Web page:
“Sure, I’ll spend a night in the homeless shelter,” I said. I didn’t really think about the implications of that until the time to do it got closer and then I started to worry about my well being. I was nervous about doing it alone. Fortunately a good friend of the Radio From Hell show, Dick Clark, said ”If you need a wing-man, I’d be happy to go with you.” And so it was set; a very cold winter night in December of 2013, Clark and I met up outside the shelter on Rio Grande to check in.
They’re pretty matter of fact about the check-in process. No one knew who we were, just a couple of guys who needed a warm place to stay for the night. They don’t ask you why you need the shelter or what your story is. I don’t think you even need to give your name. I think all they asked was where I had spent the night before. “At my home,” I said. They gave me a couple of blankets and said to go on in.
Rows and rows of metal bunk beds, with thin vinyl covered mattresses, were lined up in several large rooms. Many of the beds were already claimed by backpacks and other bags of belongings. Dick and I claimed a spot and then settled in.
There were several hundred men in the shelter that night….it was full to capacity…over capacity perhaps because as it got later, there were guys in the lobby with blankets and guys in a sort of TV and vending machine room that maybe stayed up all night. Several things struck me about the men I was spending the night with. People tried to stay out of each other’s way. There was some socializing, but most of the men kept to themselves and even avoided making eye contact with one another. Keep to your own space and hope that others do the same. No one was there to have a good time; sheltering on a frigid December evening was serious business.
Another thing, it seemed that many of the guys there were working people; men with jobs who would leave the shelter in the morning to go work. I walked past a common room to see a man ironing a business suit, presumably getting it ready for his job or job interview in the morning.
When a cell phone rang at 3am, Dick (who understands Spanish) told me the conversation was about meeting up at a job site and indeed, the Hispanic guy and a couple of others with him, packed up a left immediately.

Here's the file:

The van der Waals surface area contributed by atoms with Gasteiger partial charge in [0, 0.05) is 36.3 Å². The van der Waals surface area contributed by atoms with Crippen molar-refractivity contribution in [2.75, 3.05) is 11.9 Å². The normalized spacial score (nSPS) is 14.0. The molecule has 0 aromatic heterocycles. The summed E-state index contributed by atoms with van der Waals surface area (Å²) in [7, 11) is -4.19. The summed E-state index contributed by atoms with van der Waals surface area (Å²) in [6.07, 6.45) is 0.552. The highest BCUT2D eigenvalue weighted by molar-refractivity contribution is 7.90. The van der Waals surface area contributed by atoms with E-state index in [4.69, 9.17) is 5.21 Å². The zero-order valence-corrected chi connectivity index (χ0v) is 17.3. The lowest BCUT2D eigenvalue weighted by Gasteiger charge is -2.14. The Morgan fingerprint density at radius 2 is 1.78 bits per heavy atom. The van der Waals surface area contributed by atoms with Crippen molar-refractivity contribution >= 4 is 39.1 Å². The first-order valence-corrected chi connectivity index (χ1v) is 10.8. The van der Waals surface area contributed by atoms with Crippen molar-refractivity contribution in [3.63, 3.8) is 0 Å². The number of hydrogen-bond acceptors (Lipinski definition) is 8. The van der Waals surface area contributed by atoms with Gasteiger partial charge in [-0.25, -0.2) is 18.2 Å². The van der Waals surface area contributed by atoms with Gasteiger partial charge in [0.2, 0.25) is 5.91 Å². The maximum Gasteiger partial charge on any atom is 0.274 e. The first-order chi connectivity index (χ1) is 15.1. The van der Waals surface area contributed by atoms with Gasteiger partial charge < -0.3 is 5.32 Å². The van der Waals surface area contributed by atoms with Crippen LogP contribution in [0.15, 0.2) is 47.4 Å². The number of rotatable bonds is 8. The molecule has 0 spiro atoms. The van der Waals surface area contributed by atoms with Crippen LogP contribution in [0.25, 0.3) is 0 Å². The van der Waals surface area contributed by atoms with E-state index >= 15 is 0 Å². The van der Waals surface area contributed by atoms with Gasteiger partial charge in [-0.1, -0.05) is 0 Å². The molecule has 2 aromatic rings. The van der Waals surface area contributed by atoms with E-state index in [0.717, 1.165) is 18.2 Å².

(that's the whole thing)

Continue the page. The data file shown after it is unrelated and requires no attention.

Sure, there were some guys at the shelter who were obviously disturbed in some way…mental problems perhaps or drugs and alcohol. None of them out of control, or I assume they would not have been allowed to stay, but something just “off” about them. But the majority were guys who probably were going to work or to look for work as soon as the night was over. Guys who just didn’t have enough resources to keep a roof over their heads.
It’s a tough cycle. How can you get out from under things if you can’t make enough money to have a place to live? You want to try, you try, but circumstances keep pushing you back down.
I actually slept a little that night, but at 5am I think it was, the lights began coming on, and the announcements were made that it was time to be thinking about moving out; floors needed to be cleaned, blankets laundered, and those vinyl mattresses doused with disinfectant. The shelter needed to be made ready for another night in the cycle.
X96 invites you to help the homeless this holiday season. The Road Home provides emergency shelter and services to hundreds of men, women and families. Drop off needed items like pillows, blankets, towels, hats and gloves at any Rocky Mtn. Chevrolet Dealership. And join X96 on December 21st and 22nd for the Road Home Radiothon. X96 will be broadcasting live all day from the Road Home to raise funds for the homeless. Your support will provide a direct lifeline to these people in a desperate situation, and will help them get back on their feet. Help Utahns get back on the Road Home!
You can also donate at Radio From Hell’s remotes during the month of December. Check the out here:
December 2nd 6-10am
John Watson Chevrolet
3535 Wall Ave in Ogden
December 9th 6-10am
10770 South Auto Mall Drive in Sandy
December 16th 6-10am
Ken Garff Chevrolet
221 South 500 East in American Fork
Click here to see a list of items greatly needed this winter season.
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